I think what makes a main is more than our personal view of it. It is the external view as well. I do not know Eve Hermit's main but I know his Eve Hermit character is not it. Yet I know Croda trades across multiple accounts and I'd call Croda his main because his tangible connection to me is through his blog where he recounts what he does for we have no other way of sharing it.

The complexity of a main comes into clear view when people start discussing the CSM in a breakdown of region. You buy the player when you select a candidate. I am a pirate, marketeer, industrialist, explorer. I am all of these things across many areas of space. But low ssec is what I put first yet it is not all that I am.

Am I the player or the character?

Like the rest of Eve there are layers within layers. We are the player, the character, and often the alts. It's one, textured expierence. But to put a name to it, that'd be Sugar Kyle, low sec resident.


  1. Identity is such richly complicated stuff. Being a lazy butt, I'll cut and paste my comment from his post:

    DireNecessityMarch 20, 2015 at 9:27 AM
    What’s the difference between Love and Infatuation? If it lasts.

    Much the same can be said of the contrast between ‘dabble’ and ‘top playstyle’. Accordingly . . . a little history.

    My first character spawned in May 2009: Similar to so many others, a Hi-Sec mission runner.

    My second character spawned in September of that same year: Faction warfare PvP.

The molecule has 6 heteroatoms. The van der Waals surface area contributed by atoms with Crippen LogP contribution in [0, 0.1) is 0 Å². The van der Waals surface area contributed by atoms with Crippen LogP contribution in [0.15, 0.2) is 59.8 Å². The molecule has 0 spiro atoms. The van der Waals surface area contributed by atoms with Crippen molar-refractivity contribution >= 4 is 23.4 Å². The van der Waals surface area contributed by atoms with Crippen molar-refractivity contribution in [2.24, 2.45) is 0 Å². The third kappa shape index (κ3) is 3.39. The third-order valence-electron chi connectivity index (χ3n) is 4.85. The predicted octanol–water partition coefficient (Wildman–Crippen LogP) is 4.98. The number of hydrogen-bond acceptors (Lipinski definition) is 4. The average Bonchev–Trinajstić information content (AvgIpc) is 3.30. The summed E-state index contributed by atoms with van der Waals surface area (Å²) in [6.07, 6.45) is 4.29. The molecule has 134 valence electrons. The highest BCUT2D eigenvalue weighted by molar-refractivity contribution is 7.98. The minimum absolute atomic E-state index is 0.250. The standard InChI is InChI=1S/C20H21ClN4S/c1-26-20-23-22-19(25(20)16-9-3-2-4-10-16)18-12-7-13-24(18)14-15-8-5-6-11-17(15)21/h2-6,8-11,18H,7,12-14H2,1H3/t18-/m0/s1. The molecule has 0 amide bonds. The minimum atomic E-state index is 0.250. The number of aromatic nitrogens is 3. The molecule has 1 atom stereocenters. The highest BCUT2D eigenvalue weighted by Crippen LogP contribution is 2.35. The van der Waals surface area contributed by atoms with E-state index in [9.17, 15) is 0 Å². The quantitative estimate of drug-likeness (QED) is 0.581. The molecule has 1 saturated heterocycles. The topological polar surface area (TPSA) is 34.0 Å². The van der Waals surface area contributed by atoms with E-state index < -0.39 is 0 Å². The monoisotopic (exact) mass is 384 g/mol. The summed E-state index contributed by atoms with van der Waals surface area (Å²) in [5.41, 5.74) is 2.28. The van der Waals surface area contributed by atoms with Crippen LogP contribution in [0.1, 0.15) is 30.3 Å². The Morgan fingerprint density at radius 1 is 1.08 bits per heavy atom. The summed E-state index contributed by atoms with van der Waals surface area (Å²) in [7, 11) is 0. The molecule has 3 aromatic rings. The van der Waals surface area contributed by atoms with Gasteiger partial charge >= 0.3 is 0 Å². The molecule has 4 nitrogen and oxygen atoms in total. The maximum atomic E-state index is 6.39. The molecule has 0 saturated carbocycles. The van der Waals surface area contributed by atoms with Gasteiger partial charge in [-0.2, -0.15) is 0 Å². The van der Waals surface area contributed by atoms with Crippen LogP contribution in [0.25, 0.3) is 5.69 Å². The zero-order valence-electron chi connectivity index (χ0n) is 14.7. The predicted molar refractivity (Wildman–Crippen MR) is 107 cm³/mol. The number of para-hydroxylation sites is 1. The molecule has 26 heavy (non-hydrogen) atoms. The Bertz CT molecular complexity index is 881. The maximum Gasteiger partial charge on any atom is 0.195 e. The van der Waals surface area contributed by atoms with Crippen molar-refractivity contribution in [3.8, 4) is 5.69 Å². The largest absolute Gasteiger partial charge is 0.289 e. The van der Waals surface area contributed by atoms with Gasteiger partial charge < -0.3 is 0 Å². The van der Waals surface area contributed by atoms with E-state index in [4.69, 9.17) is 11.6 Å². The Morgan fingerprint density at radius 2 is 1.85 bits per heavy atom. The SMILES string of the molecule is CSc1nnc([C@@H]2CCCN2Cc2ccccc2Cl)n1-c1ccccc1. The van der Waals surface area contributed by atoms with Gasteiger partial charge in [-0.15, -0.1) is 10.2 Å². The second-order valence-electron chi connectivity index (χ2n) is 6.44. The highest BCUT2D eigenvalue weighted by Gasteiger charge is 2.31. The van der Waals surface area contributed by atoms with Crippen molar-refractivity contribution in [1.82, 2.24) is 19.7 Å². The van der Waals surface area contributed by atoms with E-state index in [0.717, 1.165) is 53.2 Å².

My third character spawned in January 2010: Value added manufacturing.

    One could say these are my three mains. I’d be hard pressed to assert one is more central than the other as one of the great joys I find in Eve is [getting] each of them contributing their part to the overall endeavor. I don’t have a main, I have a family.

    Character two dabbles: touch of faction warfare, stint as Mission Bear murdering ninja looter, spell as a suicide ganker, mercenary stretch. She’s currently unemployed but the ship on ship PvP itch returns – something’s about to change.

    Character three began and remains an industrialist: By my count her industrial business has undergone four top to bottom reorganizations since early 2010 (Crius alone generated two of them). History would say this is my primary playstyle. Over five years of unrelenting, no pause production.

    Character one, the oldest of the set with by far the most skill points, appears to fade into the background but don’t you believe it. He supports both character two (scouting, spinning command link) and character three (freighter transportation, optimal npc standing reprocessing). If a character is me, he’s the one; the central hub the other characters circle around.

    Family Spokesperson,

  2. Lets say my "main" is my demeanor, my projection of who I want to be, an adventurer, a nosy anthropologist.

    My alts? My nature. Geeky, multitasking introverts dedicated to the next project, production or generation of resources towards that goal, forever sidetracked by the next investigation.

    I think my alts are "me", my RL me. Supporting my main, my non-RL me.

    Who's more me? The me? Or the me that follows him?

  3. I totally have to credit Dire with that question. It was a very good one; dare I say a blog banter? Great response, Sugar!

    1. As the preamble of your post points out, it's not only a puzzling individual identity question, it's a question whose answers can have consequences on CCP's development priorities (presuming we prefer CCP spiff up our 'primary play' first). Sugar's inclusion of external aspects of the question (who do others - including CCP - see as your main) muddies these difficult waters even further.

  4. My main is probably closest to myself: A space archaelogist travelling around like a nomad. Three things I can't do in real life, regardless of how hard I wish myself into a spaceship.

    My alts are on a sliding scale of important to unimportant: Starting with interesting concepts with actual bios and then sliding down to private in-jokes.